The Constitution, Citizenship, and Corporations – A Critical Look at Citizens United v. FEC
P. M. Vasudev
University of Ottawa, Common Law Section
October 20, 2011
“Associations of citizens” is a phrase the US Supreme Court used in Citizens United v. Federal Election Commission (2010) to refer to corporations. This notion was, apparently, an important element in shaping the Supreme Court’s judgment that permitted corporations to participate in the democratic process through campaign funding. Presumably, the “citizens” the court had in mind are the shareholders of corporations. Treating corporations as citizens in the collective, the Supreme Court upheld their political rights, and there is evidence of disquiet with the decision in Citizens United.
This paper examines the Supreme Court’s characterization of corporations as associations of citizens and granting them “citizenship” rights. These have serious constitutional implications. The idea that corporations are groupings of citizens can be traced to the 19th century and in this paper, I question how far this conception is relevant to modern business corporations with their features such as centralized power structures, relative shareholder passivity, and widespread concerns about corporate power and influence. The characteristics of contemporary corporations leave little room for treating them as “associations of citizens.” My paper points out the need for greater clarity and realism in our understanding of corporations, particularly in the context of constitutional law. This can facilitate the development of more nuanced approaches to deal with the corporate phenomenon.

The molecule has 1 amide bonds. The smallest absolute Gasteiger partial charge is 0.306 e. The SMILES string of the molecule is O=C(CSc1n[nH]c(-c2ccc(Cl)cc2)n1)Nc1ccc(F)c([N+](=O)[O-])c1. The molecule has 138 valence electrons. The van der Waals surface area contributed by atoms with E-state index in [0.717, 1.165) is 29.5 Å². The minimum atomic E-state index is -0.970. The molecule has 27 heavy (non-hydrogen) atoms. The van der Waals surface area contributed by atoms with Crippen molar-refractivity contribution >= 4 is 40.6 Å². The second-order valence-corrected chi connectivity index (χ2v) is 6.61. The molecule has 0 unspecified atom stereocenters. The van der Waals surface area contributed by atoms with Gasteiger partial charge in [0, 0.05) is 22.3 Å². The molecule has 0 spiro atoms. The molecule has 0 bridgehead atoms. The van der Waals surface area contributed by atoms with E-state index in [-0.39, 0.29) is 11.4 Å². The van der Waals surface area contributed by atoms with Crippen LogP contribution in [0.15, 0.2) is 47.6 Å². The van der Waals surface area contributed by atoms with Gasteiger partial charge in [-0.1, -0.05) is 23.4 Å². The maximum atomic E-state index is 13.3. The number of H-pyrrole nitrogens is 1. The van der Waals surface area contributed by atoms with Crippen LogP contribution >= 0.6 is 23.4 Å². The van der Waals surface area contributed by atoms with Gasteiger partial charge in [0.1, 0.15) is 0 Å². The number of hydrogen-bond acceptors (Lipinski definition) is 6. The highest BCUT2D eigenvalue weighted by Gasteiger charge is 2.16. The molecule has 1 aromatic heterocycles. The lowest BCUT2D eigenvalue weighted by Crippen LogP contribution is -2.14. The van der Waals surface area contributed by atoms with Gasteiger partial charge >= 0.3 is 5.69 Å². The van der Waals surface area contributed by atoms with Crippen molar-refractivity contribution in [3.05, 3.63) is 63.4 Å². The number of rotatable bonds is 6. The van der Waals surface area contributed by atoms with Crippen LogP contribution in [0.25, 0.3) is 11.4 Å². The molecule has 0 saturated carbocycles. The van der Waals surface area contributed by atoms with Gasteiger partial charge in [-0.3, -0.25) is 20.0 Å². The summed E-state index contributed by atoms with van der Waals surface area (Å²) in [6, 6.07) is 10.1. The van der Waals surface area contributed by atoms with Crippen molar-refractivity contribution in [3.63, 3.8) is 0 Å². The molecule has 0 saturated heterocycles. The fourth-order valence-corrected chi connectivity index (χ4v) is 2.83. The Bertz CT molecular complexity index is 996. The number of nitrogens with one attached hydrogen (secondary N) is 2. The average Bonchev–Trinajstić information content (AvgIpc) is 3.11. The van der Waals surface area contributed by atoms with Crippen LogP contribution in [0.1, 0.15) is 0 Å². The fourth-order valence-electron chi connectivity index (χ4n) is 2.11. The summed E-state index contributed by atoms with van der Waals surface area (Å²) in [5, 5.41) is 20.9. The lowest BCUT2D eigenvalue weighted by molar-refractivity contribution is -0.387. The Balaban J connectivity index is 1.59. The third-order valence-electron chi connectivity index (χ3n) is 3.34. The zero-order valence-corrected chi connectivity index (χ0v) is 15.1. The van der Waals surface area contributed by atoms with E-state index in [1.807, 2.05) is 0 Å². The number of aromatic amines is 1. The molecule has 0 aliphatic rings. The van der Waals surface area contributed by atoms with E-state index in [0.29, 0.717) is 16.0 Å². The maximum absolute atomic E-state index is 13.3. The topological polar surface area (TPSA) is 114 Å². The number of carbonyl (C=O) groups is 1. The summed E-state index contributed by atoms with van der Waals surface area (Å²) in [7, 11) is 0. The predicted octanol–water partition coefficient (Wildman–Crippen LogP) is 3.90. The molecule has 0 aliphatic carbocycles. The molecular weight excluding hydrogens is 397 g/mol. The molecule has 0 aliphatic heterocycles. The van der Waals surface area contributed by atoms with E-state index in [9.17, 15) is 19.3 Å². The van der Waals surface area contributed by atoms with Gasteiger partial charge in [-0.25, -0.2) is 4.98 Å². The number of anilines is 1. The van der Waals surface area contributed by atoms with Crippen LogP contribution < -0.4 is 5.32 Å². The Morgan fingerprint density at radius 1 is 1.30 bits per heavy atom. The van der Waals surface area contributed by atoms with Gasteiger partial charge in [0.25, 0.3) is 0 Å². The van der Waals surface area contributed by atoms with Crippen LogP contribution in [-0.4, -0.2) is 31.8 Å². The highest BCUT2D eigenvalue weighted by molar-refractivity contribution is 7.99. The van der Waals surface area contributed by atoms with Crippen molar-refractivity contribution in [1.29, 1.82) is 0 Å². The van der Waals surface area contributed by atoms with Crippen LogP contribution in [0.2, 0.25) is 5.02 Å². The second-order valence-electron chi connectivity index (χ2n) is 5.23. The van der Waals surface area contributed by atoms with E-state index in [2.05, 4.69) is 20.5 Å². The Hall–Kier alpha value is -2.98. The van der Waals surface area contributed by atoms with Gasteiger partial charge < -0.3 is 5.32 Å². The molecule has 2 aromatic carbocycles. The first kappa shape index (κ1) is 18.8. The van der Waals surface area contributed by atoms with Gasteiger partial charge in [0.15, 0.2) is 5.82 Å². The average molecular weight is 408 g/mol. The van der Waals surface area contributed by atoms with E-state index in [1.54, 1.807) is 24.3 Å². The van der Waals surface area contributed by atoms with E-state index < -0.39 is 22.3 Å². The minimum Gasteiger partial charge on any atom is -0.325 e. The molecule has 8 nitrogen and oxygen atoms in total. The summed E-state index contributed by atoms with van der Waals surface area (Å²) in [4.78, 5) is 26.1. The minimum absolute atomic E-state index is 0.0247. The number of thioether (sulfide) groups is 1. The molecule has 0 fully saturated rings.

Number of Pages in PDF File: 51
Keywords: Corporations, business corporations, constitution, citizenship, citizens united, political rights, corporate law, executive pay, race to the bottom, director primacy, managerial capitalism
JEL Classification: B10, B15, B20, B25, B31, K00, K10, K20, K22working papers series
Date posted: December 14, 2011
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